Cordyline banksii - The Forest Cabbage Tree

(page 2)

The flower panicles of C. banksii are longer and looser than those of C. australis at least a metre long, and arch out and down among the leaves. The flowers are fewer and longer than those of C. australis, and with the same sort of sweet fragrance. In much of the top half of New Zealand's North Island, at least, C. banksii is a rather straggly and sparse little thing, with a few long narrow leaves on a slender stem that quite often leans one way. The upper end of the Kauaeranga Valley at the base of the Coromandel Peninsula has its own, more impressive form however, which has blades up to 10 or 11cm wide. Here, C. australis is exclusively a coastal and lowland species, while C. banksii ranges from the foothills to just below the peaks of the Coromandel Ranges, to 930m. Also unlike the other New Zealand species, C. banksii has a wide light level tolerance, and can be found fully under the shade of Leptospermum trees, or in full sun in waist-high subalpine scrub. A common place to find it is leaning out from steep rocky banks where roads and tracks cut though hilly bush; here all the leaves swing round and hang the same way, out to the sun.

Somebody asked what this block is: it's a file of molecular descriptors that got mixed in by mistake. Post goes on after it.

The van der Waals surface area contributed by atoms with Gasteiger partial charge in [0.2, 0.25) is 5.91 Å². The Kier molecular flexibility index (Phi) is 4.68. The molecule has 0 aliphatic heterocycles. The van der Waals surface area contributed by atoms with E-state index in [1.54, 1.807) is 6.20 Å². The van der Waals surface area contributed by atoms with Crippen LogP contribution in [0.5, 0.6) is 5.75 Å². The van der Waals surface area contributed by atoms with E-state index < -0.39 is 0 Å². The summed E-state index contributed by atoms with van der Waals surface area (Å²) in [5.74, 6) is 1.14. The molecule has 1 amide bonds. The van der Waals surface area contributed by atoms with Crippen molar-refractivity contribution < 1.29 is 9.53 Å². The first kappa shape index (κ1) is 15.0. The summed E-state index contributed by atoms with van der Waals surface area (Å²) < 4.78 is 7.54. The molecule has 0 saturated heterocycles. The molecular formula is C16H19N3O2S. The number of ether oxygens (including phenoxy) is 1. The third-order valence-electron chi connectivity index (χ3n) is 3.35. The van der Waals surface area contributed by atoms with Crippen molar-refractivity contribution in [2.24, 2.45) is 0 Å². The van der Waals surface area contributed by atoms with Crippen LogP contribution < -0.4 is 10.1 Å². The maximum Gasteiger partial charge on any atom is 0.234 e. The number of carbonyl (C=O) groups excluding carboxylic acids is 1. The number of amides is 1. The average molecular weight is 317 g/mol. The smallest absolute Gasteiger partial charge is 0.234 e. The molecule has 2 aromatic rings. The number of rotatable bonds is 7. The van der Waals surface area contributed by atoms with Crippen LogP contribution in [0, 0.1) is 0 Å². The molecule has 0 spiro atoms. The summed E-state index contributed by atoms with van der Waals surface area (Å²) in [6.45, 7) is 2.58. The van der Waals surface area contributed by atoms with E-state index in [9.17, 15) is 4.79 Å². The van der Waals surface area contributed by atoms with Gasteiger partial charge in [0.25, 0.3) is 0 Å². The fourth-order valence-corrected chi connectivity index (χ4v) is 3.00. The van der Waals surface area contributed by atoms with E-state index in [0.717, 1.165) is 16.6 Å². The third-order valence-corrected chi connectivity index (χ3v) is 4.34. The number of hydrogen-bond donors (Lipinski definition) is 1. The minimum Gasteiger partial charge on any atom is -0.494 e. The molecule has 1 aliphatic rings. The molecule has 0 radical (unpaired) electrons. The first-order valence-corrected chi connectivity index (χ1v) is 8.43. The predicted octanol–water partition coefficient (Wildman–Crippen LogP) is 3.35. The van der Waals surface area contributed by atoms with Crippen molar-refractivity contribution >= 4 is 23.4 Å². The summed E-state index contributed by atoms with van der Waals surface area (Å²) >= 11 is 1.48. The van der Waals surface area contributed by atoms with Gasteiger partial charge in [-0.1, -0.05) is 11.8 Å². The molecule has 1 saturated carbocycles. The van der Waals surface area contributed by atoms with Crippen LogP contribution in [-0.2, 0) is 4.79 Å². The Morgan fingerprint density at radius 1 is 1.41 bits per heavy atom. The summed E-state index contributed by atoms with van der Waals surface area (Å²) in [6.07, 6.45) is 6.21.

The trunk habit varies drastically with the position the plants are growing in, as well as from genetic influences. The plants in the top photo have single 5m trunks. Some others are multi-stemmed from the base. Some stay unbranched while flowering, but most branch, particularly in full sun. At the highest altitudes on the mountains fringing the Kauaeranga valley they are nearly stemless, resembling the Phormium cookianum they grow in association with there.

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